Another new category will be “Historical Perspectives,” which will engage students with evaluating different events, ideas and materials from before 1945.
The current Creative Arts, World Language, and Physical Education and Well-Being requirements will remain the same.
The process for restructuring the general education requirements began with a voluntary group of students, faculty and staff who met weekly at Maggie’s, trying to create an identity statement for the college and discussing how the general education requirements could more accurately reflect LC’s values. This group was named the Subcommittee on General Education (SoGE). Inspired by these conversations, the GEST was formed as a subcommittee of the Curriculum Committee from 2017-2018 and has played a predominant role in shaping the new requirements.
Starling spoke on how these initial meetings shaped future discussions of general education requirements.
“I think (the initial) approach was really important to setting the tone for the process that unfolded over the next few years: from the very beginning we’ve been asked to think broadly, communicate openly and ultimately make decisions about GE that are authentic to who we really are at Lewis & Clark,” Starling said.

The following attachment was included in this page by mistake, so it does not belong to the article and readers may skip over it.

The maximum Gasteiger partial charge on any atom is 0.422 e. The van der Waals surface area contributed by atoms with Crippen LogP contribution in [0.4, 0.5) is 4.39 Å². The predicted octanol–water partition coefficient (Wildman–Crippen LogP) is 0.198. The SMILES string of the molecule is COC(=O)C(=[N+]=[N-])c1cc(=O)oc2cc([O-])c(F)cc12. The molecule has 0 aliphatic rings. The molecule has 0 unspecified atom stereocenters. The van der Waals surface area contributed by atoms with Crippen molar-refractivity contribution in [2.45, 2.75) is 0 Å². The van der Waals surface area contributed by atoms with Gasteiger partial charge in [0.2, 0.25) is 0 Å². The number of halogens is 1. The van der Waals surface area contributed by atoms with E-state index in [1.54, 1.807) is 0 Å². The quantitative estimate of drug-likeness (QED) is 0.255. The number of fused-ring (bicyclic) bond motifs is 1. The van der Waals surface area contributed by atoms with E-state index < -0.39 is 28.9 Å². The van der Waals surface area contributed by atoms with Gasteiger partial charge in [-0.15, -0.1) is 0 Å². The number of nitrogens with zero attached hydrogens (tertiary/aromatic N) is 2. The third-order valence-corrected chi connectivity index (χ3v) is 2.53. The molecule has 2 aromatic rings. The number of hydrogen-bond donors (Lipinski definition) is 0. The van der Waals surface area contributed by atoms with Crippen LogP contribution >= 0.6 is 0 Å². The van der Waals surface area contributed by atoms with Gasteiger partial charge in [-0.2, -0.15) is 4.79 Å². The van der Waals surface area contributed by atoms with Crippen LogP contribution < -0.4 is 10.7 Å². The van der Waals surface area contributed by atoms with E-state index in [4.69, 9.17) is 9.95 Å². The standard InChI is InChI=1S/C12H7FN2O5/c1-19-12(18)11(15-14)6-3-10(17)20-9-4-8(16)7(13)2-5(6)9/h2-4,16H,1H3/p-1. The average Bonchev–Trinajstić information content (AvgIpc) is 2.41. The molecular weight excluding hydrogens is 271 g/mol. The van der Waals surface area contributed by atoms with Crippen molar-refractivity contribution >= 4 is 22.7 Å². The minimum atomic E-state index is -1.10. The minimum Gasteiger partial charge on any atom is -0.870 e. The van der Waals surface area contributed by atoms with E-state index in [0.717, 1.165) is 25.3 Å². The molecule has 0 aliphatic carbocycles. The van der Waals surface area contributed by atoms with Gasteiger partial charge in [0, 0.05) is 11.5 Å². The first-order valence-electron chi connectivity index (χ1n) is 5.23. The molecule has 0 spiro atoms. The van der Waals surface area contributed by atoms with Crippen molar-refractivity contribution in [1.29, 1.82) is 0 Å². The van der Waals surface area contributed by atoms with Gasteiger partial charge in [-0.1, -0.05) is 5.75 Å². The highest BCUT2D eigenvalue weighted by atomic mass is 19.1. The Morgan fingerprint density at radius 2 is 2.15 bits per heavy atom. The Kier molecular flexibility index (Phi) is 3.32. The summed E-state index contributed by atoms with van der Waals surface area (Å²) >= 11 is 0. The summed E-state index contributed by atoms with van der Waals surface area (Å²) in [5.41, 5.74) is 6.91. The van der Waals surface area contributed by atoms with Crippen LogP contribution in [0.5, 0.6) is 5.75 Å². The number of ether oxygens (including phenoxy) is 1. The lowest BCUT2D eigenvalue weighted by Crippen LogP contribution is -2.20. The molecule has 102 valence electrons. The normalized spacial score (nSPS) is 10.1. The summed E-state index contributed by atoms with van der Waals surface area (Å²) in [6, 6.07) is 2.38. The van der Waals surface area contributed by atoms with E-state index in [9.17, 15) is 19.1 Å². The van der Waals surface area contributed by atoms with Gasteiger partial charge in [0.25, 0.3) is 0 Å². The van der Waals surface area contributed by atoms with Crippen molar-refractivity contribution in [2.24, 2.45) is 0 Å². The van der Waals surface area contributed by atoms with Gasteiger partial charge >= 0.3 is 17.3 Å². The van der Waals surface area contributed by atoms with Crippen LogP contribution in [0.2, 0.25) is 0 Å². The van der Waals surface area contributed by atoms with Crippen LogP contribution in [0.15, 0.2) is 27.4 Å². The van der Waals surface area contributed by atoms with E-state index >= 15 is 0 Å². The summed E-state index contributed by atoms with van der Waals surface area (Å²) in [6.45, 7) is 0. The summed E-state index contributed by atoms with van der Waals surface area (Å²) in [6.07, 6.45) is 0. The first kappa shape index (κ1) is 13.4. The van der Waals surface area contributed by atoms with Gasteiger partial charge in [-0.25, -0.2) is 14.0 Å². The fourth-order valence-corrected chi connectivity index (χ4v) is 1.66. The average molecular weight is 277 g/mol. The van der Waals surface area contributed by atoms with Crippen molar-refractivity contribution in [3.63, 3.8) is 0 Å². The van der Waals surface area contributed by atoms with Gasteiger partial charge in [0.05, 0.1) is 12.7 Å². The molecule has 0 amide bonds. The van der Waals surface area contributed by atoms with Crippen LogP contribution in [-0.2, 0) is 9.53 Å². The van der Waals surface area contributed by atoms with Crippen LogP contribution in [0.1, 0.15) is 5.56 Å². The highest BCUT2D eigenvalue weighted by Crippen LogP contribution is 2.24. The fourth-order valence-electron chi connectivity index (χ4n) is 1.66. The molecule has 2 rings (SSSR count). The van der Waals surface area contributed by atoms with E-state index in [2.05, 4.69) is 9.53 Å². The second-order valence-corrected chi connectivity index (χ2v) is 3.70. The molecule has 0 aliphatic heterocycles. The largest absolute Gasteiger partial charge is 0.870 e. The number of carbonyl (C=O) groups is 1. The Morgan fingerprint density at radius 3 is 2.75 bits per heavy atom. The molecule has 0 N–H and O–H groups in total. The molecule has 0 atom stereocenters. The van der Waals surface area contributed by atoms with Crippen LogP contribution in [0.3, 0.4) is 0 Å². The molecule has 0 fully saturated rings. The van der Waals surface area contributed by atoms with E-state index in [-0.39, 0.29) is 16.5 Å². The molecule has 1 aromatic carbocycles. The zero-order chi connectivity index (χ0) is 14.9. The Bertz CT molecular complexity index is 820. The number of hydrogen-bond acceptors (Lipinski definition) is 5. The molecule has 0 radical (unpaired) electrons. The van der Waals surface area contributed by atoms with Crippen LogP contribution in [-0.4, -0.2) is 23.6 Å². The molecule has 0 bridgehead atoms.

Yet, Drew is skeptical of truly how much student input has shaped these new requirements.
“I don’t really know if our voices are being heard all too well,” Drew said. “I know that faculty members want to hear our voices, but I don’t know if they really know how to ask for our voices. It’s kind of frustrating when it comes to my role as SAAB chair because I’m supposed to … really support people’s voices and elevate them when they’re speaking about academic things.”
Overall, Starling expressed satisfaction with the new changes.
“In general, I think the entirety of the new General Education reflects much more efficiently and authentically what we have (to) offer across the curriculum at LC,” Starling said.
Allen similarly views the new requirements as a reflection of LC’s institutional progression.
“It’s important to realize that the institution is kind of a living organism, and it evolves as time progresses, and this is sort of the latest evolution,” Allen said.